If you asked the average enthusiast if they’d like a 292-horsepower hot hatch with a manual transmission and all-wheel drive, you’d probably be greeted by a big smile and a variation of “Hell yes!”
That’s exactly how we feel about the 2015 Volkswagen Golf R.
Due in early 2015, the Golf R will, at first, only be available with a DSG dual-clutch gearbox. That’s nothing to sniff at, and for the driver looking for either the most high-tech way to go fast or a great combination of daily comfort and weekend fun, it’s the way to go. But as the Golf R transitions into 2016 model-year sales around August of 2015, it will gain the option of a manual transmission—and that’s where the three-pedal purist will find a magical combination in the Golf R.
And no, my slavering wagonophilic friends, the Variant isn't coming to America.
Driven normally on the street, the Golf R is as civil and friendly as any other Golf. In fact, if you don’t wind the car well up into the upper-middle of the tach, you may not notice any big upgrade from the GTI. But wrap the needle up to 6,500 rpm or so (it runs out of breath beyond that, though the redline doesn’t come until just over 7,000) and the Golf R wakes up. Change the mode to Race, turn off the traction and stability control, and the Golf R more than wakes up—it transforms.
Being able to fully turn off the traction and stability controls will be a welcome feature for North American buyers, who were plagued by a not-quite-fully-disengaged set of electronic nannies in the Mark VI Golf R. Now, with the Mark VII, Volkswagen has decided we can decide for ourselves how lairy we wish to be. That’s a beautiful thing, as the Golf R does lairy very well.
Aiding the German hot hatch’s 292 horsepower and 280 pound-feet of torque in the pursuit of performance is a Haldex-based 4MOTION all-wheel-drive system that can transfer up to 100 percent of torque to the rear wheels on demand. The result is a Golf R that can scramble to 60 mph in under 5.0 seconds.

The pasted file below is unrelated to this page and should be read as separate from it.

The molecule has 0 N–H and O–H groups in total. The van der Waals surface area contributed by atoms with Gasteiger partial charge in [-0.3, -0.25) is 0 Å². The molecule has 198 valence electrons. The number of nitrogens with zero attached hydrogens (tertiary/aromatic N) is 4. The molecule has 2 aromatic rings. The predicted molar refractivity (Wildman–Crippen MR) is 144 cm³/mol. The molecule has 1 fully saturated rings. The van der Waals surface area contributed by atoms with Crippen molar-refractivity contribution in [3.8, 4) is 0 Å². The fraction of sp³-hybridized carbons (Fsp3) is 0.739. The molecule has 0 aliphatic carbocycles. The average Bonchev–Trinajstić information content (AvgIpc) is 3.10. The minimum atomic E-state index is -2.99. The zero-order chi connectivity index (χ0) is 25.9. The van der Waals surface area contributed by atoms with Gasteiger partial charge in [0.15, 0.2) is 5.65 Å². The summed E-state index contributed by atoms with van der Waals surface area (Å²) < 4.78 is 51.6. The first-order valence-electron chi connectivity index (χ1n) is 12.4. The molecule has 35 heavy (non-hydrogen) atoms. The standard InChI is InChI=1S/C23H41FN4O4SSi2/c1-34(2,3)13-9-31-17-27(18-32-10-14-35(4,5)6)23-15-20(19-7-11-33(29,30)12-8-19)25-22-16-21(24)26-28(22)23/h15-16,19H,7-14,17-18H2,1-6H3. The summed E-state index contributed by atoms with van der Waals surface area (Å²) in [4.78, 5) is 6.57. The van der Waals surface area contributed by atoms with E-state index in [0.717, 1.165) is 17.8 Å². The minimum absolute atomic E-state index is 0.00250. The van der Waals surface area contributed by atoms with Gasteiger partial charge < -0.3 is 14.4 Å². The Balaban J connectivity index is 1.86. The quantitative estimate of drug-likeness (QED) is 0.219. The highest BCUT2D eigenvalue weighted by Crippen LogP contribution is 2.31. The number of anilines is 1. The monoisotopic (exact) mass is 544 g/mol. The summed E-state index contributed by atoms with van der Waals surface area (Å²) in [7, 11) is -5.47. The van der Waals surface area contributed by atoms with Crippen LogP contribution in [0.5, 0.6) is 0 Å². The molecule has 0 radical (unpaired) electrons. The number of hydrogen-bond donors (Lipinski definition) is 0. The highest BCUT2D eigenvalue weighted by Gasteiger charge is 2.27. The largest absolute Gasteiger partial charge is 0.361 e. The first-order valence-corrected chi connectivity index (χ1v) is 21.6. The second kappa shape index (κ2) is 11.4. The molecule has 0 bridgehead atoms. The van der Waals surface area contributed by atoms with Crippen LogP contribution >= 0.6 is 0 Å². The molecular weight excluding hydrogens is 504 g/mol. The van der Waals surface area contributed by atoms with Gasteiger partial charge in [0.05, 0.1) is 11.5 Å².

The Golf R can turn, too, of course. And it turns very well indeed when outfitted with the Dynamic Chassis Control adaptive damping suspension, which firms up body control without compromising daily comfort. With the electro-nannies out of the way, the Golf R’s chassis demonstrates a very well-balanced nature, rotating into and through corners with ease, provided the driver takes into account the rather large chunk of the car’s curb weight sitting over the front axle. Electronic differential locks contribute to this neutral, rotation-willing behavior, using the brakes to help distribute power not just for acceleration, but for managing cornering loads, too, taking away much of the understeer that would otherwise be present.
All of this technology is wrapped in a shell that’s just slightly larger than the Mark VI Golf R, including another 2.1 inches of wheelbase, 2.6 inches of overall length, 0.2 inches of width, and, most importantly more interior space—at least horizontally. Shoulder room is up 2.9 inches in the front row and 3.9 inches in the rear, though leg room remains essentially identical. Along with the increased size and comfort comes a range of features more commonly found in the entry-luxury segment, such as heated front seats, leather upholstery, automatic climate control, a power driver’s seat, and LED daytime running lights. Despite all the equipment, the Golf R tips the scales at just 3,283 pounds in manual form (at least in Euro specifications--U.S. manual model weight hasn't been disclosed yet). With the DSG, the Golf R weighs 3,340 pounds.
2015 Volkswagen Golf R
Of course, this all comes at a price. The 2015 Golf R kicks off at $36,595 in its first-year form, with the dual-clutch DSG gearbox. There is room to upgrade, however: add the DCC and Nav packages and you’ll upgrade from 18-inch to 19-inch wheels, gain a navigation system, plus DCC adaptive damping, Fender Premium Audio, and front and rear park distance controls—for a price of $39,090 with the DSG. If you opt for the manual transmission once it becomes available, you’ll save some cash—about $1,100 on each version. Add $820 in delivery fees to the price for on-the-lot figures.
Despite the nearly $40,000 price tag, the Golf R makes a compelling case for itself in a segment where very few cars remain to play. The Subaru WRX and STI are the main contenders for the all-wheel-drive, turbocharged, stick-shifted enthusiast-mobile, and while the WRX at least is considerably less expensive, it’s also considerably more utilitarian in its materials, equipment, and looks. The Golf R not only shirks the Boy Racer aesthetic, it upgrades to more grown-up levels of comfort and feel.
But flip the right switches, hit the track, and let the Golf R rip and it will set the tires screaming—and set the driver smiling, shouting their own “Hell yes!